HONOLULU — Since the COVID-19 pandemic, harmful sentiment and physical abuse against Asians and Asian Americans have increased at an alarming rate. Kaiser Permanente has joined with Asian Americans Advancing Justice (Advancing Justice — AAJC ) to establish the Stop Anti-Asian Hate and Violence Initiative. The initiative supports 3 strategies aimed at preventing further racist acts, providing interventions, and promoting healing. These strategies include community education, mobilization, and coalition-building; direct services, mental health, and organizational sustainability; and advocacy and organizational leadership.
Kaiser Permanente and Advancing Justice — AAJC, a national nonprofit organization in Washington, D.C., that advocates for the civil and human rights of Asian Americans and underserved allied communities, worked together to select a diverse set of 33 community-based organizations working in communities Kaiser Permanente serves. A $3.6 million grant, to be distributed through Kaiser Permanente's fund at the East Bay Community Foundation, plus national and local expertise provided by Advancing Justice — AAJC, will support the work of Asian American and Pacific Islander community-serving organizations in meeting needs by expanding services.
In Hawaii, 3 organizations will receive $100,000 each to further their work to counter hate crimes, hate incidents, and discrimination.
“As a health care organization, we understand that it’s virtually impossible for people to achieve emotional or physical well-being when subjected to violence, racism, and other forms of discrimination,” said John Yang, MD, president and medical director, Hawaii Permanente Medical Group. “After witnessing the unacceptable increase in assaults, harassment, and hate crimes directed at people of Asian descent on the mainland and elsewhere, we’re grateful to partner with 3 local organizations working to uplift and support our inclusive communities.”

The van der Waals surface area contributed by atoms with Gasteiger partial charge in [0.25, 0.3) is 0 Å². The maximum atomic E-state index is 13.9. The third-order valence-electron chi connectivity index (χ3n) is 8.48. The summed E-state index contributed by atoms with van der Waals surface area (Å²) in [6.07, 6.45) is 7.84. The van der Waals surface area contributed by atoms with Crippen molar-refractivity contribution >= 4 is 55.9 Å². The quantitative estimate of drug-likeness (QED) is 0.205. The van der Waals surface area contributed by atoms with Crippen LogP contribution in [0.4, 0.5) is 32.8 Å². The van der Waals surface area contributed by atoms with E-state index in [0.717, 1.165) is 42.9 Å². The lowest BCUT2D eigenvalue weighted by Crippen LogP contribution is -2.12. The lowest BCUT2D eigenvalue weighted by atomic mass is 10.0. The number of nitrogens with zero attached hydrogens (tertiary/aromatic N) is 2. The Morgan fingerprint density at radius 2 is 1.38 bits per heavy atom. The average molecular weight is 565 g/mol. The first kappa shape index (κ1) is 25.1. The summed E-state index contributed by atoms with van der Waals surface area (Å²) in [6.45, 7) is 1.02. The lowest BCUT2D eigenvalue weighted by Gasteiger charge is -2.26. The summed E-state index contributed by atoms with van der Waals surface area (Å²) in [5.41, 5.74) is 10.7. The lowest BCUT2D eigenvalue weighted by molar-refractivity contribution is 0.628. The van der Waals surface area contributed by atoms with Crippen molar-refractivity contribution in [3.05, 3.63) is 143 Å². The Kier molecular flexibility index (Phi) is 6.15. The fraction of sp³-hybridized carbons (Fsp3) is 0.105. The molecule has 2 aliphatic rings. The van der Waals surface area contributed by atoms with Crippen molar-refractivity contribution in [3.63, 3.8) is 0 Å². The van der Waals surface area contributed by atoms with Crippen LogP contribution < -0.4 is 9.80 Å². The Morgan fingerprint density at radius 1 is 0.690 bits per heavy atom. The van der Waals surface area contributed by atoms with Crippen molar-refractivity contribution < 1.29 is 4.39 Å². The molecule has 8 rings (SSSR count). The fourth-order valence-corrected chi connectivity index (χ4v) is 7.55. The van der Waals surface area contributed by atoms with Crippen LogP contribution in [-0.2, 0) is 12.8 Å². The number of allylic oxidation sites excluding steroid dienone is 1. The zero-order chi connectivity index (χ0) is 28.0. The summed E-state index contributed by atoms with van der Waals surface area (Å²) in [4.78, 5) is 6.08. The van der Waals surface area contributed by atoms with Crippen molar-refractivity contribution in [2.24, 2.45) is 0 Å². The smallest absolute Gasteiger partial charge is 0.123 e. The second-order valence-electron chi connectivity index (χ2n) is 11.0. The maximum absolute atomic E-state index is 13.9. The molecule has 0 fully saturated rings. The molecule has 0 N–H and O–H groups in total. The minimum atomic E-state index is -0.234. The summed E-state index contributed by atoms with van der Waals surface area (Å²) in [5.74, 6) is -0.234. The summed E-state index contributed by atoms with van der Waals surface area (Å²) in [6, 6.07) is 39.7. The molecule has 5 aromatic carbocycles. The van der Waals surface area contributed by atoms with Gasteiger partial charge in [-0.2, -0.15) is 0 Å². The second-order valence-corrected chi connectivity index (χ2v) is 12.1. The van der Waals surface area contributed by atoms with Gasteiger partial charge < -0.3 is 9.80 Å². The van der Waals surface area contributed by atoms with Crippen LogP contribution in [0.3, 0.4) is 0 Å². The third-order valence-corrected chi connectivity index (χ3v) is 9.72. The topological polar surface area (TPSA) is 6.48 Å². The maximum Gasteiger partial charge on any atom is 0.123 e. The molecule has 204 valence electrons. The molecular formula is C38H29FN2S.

Anti-Asian hate is deeply rooted in the history of the United States and systemically discriminatory policies have contributed to the racism and xenophobia that has manifested in the Asian and Asian American communities for years. Over the past year, amid the COVID-19 pandemic, we have seen a sharp increase in anti-Asian hate taking many forms from hostility and suspicion that Asian Americans are carriers of COVID-19, to verbal abuse and harassment, and physical violence. In 2020, Asian Americans self-reported more than 3,000 hate incidents. With each attack, fear ripples through these communities.
Kaiser Permanente is committed to helping shape the future of health care. We are recognized as one of America’s leading health care providers and not-for-profit health plans. Founded in Hawaii in 1958, Kaiser Permanente has a mission to provide high-quality, affordable health care services and to improve the health of our members and the communities we serve. We currently serve approximately 12.5 million members in 8 states and the District of Columbia. Care for members and patients is focused on their total health and guided by their personal Permanente Medical Group physicians, specialists, and team of caregivers. Our expert and caring medical teams are empowered and supported by industry-leading technology advances and tools for health promotion, disease prevention, state-of-the-art care delivery, and world-class chronic disease management. Kaiser Permanente is dedicated to care innovations, clinical research, health education, and the support of community health.